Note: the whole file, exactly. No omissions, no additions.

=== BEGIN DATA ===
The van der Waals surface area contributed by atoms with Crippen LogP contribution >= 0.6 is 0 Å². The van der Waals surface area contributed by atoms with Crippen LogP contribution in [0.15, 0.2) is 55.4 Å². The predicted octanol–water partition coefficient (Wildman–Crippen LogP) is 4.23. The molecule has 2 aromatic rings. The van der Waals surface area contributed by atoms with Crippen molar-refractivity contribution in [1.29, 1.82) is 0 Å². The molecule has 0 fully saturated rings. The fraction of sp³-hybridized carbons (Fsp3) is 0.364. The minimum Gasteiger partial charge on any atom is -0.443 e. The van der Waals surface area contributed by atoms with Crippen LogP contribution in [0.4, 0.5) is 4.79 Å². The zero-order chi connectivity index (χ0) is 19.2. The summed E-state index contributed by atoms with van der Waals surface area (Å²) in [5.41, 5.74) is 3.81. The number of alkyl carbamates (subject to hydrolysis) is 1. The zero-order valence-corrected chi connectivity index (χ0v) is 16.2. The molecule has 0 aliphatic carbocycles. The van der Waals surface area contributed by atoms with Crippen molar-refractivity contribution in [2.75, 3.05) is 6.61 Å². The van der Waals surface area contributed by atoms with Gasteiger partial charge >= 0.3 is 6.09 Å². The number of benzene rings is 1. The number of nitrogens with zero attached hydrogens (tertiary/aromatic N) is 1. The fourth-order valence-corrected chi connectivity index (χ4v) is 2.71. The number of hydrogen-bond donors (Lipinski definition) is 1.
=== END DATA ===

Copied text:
The van der Waals surface area contributed by atoms with Crippen LogP contribution >= 0.6 is 0 Å². The van der Waals surface area contributed by atoms with Crippen LogP contribution in [0.15, 0.2) is 55.4 Å². The predicted octanol–water partition coefficient (Wildman–Crippen LogP) is 4.23. The molecule has 2 aromatic rings. The van der Waals surface area contributed by atoms with Crippen molar-refractivity contribution in [1.29, 1.82) is 0 Å². The molecule has 0 fully saturated rings. The fraction of sp³-hybridized carbons (Fsp3) is 0.364. The minimum Gasteiger partial charge on any atom is -0.443 e. The van der Waals surface area contributed by atoms with Crippen LogP contribution in [0.4, 0.5) is 4.79 Å². The zero-order chi connectivity index (χ0) is 19.2. The summed E-state index contributed by atoms with van der Waals surface area (Å²) in [5.41, 5.74) is 3.81. The number of alkyl carbamates (subject to hydrolysis) is 1. The zero-order valence-corrected chi connectivity index (χ0v) is 16.2. The molecule has 0 aliphatic carbocycles. The van der Waals surface area contributed by atoms with Crippen molar-refractivity contribution in [2.75, 3.05) is 6.61 Å². The van der Waals surface area contributed by atoms with Gasteiger partial charge >= 0.3 is 6.09 Å². The number of benzene rings is 1. The number of nitrogens with zero attached hydrogens (tertiary/aromatic N) is 1. The fourth-order valence-corrected chi connectivity index (χ4v) is 2.71. The number of hydrogen-bond donors (Lipinski definition) is 1.